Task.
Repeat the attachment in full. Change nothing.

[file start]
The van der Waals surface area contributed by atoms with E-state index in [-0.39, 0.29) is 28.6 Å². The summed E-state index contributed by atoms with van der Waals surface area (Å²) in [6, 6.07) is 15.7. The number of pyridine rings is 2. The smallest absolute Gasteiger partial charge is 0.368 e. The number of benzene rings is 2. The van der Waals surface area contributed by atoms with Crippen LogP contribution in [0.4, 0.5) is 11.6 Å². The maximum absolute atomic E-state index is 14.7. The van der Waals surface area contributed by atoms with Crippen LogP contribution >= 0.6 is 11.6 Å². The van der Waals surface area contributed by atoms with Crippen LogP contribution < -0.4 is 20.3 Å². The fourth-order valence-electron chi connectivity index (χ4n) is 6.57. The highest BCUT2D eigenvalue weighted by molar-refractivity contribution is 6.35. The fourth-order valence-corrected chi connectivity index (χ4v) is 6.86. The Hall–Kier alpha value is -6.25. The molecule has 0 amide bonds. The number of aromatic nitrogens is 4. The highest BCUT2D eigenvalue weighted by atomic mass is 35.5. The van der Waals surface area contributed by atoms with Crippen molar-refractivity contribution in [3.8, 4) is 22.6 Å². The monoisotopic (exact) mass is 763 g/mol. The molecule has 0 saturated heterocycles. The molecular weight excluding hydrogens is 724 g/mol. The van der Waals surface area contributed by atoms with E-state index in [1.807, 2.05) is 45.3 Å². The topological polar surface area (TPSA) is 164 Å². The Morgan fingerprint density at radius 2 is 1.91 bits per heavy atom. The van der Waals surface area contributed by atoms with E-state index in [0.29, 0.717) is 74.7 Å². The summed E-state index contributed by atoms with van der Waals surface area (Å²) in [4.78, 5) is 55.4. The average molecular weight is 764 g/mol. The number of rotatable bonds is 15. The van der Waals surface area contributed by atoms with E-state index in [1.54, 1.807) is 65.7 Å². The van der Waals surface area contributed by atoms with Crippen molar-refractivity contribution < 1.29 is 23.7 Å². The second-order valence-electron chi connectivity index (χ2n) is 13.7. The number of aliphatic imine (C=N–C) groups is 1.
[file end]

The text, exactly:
The van der Waals surface area contributed by atoms with E-state index in [-0.39, 0.29) is 28.6 Å². The summed E-state index contributed by atoms with van der Waals surface area (Å²) in [6, 6.07) is 15.7. The number of pyridine rings is 2. The smallest absolute Gasteiger partial charge is 0.368 e. The number of benzene rings is 2. The van der Waals surface area contributed by atoms with Crippen LogP contribution in [0.4, 0.5) is 11.6 Å². The maximum absolute atomic E-state index is 14.7. The van der Waals surface area contributed by atoms with Crippen LogP contribution >= 0.6 is 11.6 Å². The van der Waals surface area contributed by atoms with Crippen LogP contribution < -0.4 is 20.3 Å². The fourth-order valence-electron chi connectivity index (χ4n) is 6.57. The highest BCUT2D eigenvalue weighted by molar-refractivity contribution is 6.35. The fourth-order valence-corrected chi connectivity index (χ4v) is 6.86. The Hall–Kier alpha value is -6.25. The molecule has 0 amide bonds. The number of aromatic nitrogens is 4. The highest BCUT2D eigenvalue weighted by atomic mass is 35.5. The van der Waals surface area contributed by atoms with Crippen molar-refractivity contribution in [3.8, 4) is 22.6 Å². The monoisotopic (exact) mass is 763 g/mol. The molecule has 0 saturated heterocycles. The molecular weight excluding hydrogens is 724 g/mol. The van der Waals surface area contributed by atoms with E-state index in [1.807, 2.05) is 45.3 Å². The topological polar surface area (TPSA) is 164 Å². The Morgan fingerprint density at radius 2 is 1.91 bits per heavy atom. The van der Waals surface area contributed by atoms with E-state index in [0.29, 0.717) is 74.7 Å². The summed E-state index contributed by atoms with van der Waals surface area (Å²) in [4.78, 5) is 55.4. The average molecular weight is 764 g/mol. The number of rotatable bonds is 15. The van der Waals surface area contributed by atoms with E-state index in [1.54, 1.807) is 65.7 Å². The van der Waals surface area contributed by atoms with Crippen molar-refractivity contribution < 1.29 is 23.7 Å². The second-order valence-electron chi connectivity index (χ2n) is 13.7. The number of aliphatic imine (C=N–C) groups is 1.